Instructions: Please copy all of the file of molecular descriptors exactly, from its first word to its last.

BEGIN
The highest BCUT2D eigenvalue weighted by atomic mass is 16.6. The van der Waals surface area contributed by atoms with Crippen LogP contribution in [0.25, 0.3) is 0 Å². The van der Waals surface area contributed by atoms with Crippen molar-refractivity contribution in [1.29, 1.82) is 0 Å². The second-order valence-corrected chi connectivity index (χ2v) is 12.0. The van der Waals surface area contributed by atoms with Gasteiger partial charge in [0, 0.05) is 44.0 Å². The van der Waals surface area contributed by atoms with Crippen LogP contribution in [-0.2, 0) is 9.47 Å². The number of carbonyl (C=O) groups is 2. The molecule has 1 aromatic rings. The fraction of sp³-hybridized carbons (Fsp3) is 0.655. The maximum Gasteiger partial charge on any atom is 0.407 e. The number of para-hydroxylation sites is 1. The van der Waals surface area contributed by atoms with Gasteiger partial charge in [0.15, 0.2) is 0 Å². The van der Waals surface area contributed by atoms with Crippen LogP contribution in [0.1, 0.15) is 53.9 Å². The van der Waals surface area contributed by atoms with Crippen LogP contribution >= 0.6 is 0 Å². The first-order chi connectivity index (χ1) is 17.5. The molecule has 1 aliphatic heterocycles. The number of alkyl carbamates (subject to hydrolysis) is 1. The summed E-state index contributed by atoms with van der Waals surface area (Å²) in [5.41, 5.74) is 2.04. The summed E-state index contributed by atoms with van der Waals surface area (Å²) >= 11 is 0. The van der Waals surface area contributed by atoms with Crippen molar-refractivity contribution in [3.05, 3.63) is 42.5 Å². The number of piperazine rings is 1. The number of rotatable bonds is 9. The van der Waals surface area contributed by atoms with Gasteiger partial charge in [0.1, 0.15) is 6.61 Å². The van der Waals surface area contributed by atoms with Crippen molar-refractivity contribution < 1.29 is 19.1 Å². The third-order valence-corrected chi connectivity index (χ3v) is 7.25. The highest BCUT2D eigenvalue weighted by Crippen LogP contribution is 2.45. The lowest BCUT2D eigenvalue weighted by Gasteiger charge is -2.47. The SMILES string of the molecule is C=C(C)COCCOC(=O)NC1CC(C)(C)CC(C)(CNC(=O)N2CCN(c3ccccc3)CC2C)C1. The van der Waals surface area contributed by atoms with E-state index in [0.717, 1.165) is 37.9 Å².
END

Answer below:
The highest BCUT2D eigenvalue weighted by atomic mass is 16.6. The van der Waals surface area contributed by atoms with Crippen LogP contribution in [0.25, 0.3) is 0 Å². The van der Waals surface area contributed by atoms with Crippen molar-refractivity contribution in [1.29, 1.82) is 0 Å². The second-order valence-corrected chi connectivity index (χ2v) is 12.0. The van der Waals surface area contributed by atoms with Gasteiger partial charge in [0, 0.05) is 44.0 Å². The van der Waals surface area contributed by atoms with Crippen LogP contribution in [-0.2, 0) is 9.47 Å². The number of carbonyl (C=O) groups is 2. The molecule has 1 aromatic rings. The fraction of sp³-hybridized carbons (Fsp3) is 0.655. The maximum Gasteiger partial charge on any atom is 0.407 e. The number of para-hydroxylation sites is 1. The van der Waals surface area contributed by atoms with Gasteiger partial charge in [0.15, 0.2) is 0 Å². The van der Waals surface area contributed by atoms with Crippen LogP contribution in [0.1, 0.15) is 53.9 Å². The van der Waals surface area contributed by atoms with Crippen LogP contribution >= 0.6 is 0 Å². The first-order chi connectivity index (χ1) is 17.5. The molecule has 1 aliphatic heterocycles. The number of alkyl carbamates (subject to hydrolysis) is 1. The summed E-state index contributed by atoms with van der Waals surface area (Å²) in [5.41, 5.74) is 2.04. The summed E-state index contributed by atoms with van der Waals surface area (Å²) >= 11 is 0. The van der Waals surface area contributed by atoms with Crippen molar-refractivity contribution in [3.05, 3.63) is 42.5 Å². The number of piperazine rings is 1. The number of rotatable bonds is 9. The van der Waals surface area contributed by atoms with Gasteiger partial charge in [0.1, 0.15) is 6.61 Å². The van der Waals surface area contributed by atoms with Crippen molar-refractivity contribution < 1.29 is 19.1 Å². The third-order valence-corrected chi connectivity index (χ3v) is 7.25. The highest BCUT2D eigenvalue weighted by Crippen LogP contribution is 2.45. The lowest BCUT2D eigenvalue weighted by Gasteiger charge is -2.47. The SMILES string of the molecule is C=C(C)COCCOC(=O)NC1CC(C)(C)CC(C)(CNC(=O)N2CCN(c3ccccc3)CC2C)C1. The van der Waals surface area contributed by atoms with E-state index in [0.717, 1.165) is 37.9 Å².